Redwood’s over-the-top college stigma

Andrew Hout

Getting a rejection letter from a top-choice college is hard. However, you shouldn’t feel distressed just because Redwood’s atmosphere makes it seem customary to get in everywhere.

Seniors who don’t get admitted into these elite schools might feel disappointed when they compare themselves to Redwood’s high performers. This attitude is absurd seeing as they are part of the minority (44 percent) of students in the nation actually going to a four-year university, let alone an elite one, according to the National Center for Education Statistics (NCES). 


Historically, Tam District schools, particularly Redwood, have an extremely high percentage of college attendees (91 percent in 2016). In the rest of America only 66 percent of students enroll in college at all and less than that attend 4-year universities, according to the NCES.  

The notion at Redwood that a lot of people attend Ivy League colleges or top UC’s makes it seem as if they are easy to get into, when in reality it’s because so many Redwood students are above average. Redwood students have a habit of writing off anything else as inferior when, in fact, other universities can offer just as many opportunities as top schools.

The opinion of many students is that certain schools like University of Colorado (Boulder) or University of Oregon are fairly easy to get into if one has a solid GPA. However, this does not mean that they offer worse educational opportunities; the average graduate majoring in electrical engineering, for example, will make above 100 grand per year no matter their alma mater.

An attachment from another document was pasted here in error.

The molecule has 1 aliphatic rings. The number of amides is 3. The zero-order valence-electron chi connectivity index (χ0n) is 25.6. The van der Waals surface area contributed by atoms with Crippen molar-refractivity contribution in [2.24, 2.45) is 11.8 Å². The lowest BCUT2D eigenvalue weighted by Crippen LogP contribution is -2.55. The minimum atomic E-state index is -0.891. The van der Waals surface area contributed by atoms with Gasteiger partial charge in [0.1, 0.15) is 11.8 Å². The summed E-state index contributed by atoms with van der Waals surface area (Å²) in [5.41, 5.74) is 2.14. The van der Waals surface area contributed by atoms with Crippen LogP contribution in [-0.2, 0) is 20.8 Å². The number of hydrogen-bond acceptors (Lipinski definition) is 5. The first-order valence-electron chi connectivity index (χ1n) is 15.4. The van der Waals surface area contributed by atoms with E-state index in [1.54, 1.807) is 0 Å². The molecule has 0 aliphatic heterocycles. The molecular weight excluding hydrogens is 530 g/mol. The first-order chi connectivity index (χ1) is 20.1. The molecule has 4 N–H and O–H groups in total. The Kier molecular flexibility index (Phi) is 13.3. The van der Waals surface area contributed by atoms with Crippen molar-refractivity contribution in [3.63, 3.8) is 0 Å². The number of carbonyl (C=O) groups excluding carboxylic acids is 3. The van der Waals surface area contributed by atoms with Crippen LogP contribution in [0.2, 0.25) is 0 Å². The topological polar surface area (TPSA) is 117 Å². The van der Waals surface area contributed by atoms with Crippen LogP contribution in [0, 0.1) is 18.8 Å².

As opposed to California, which has a whopping nine schools in the UC system (plus even more CSUs), there are only a few state universities in Colorado, Oregon, Arizona and other nearby states.

Every state has requirements to let students who have taken 2 years of community college into a state university. Around 25 percent of high school students attend 2-year community colleges, according to the NCES. California has the ability to transfer these students to any of their numerous universities, but other states do not get that advantage. As a result these schools receive a partially worse rap because of their wider range of academic students, which deters Redwood students from attending.   

In an area like Marin County, there is a greater chance of academic excellence because of the impressive public high school system. Redwood was ranked as the 11th best high school in California on the 2016 Best Schools Niche poll. Last year 31 Redwood students were admitted into UC Berkeley, a university with an acceptance rate of only 17.5 percent, and only 13 of them chose to attend, according to Naviance College Planning data.

Students should feel honored to get accepted to and attend a much wider range of universities across America. Many students living in areas with worse public education systems have little chance of gaining admittance at any schools.

For kids to feel bad after not getting accepted into Stanford and school’s of a similar caliber is ridiculous, because for the majority of the nation’s youth, acceptance to Stanford is considered nearly impossible. This idea at Redwood that only a select few universities truly validate one’s intelligence is bogus. Getting accepted into any major university means that you are accomplished, seeing as many kids from around the country aspire to attend these schools.

Most of the universities that Redwood students go on to attend are highly praised nationwide as good, solid options, and should be treated as such.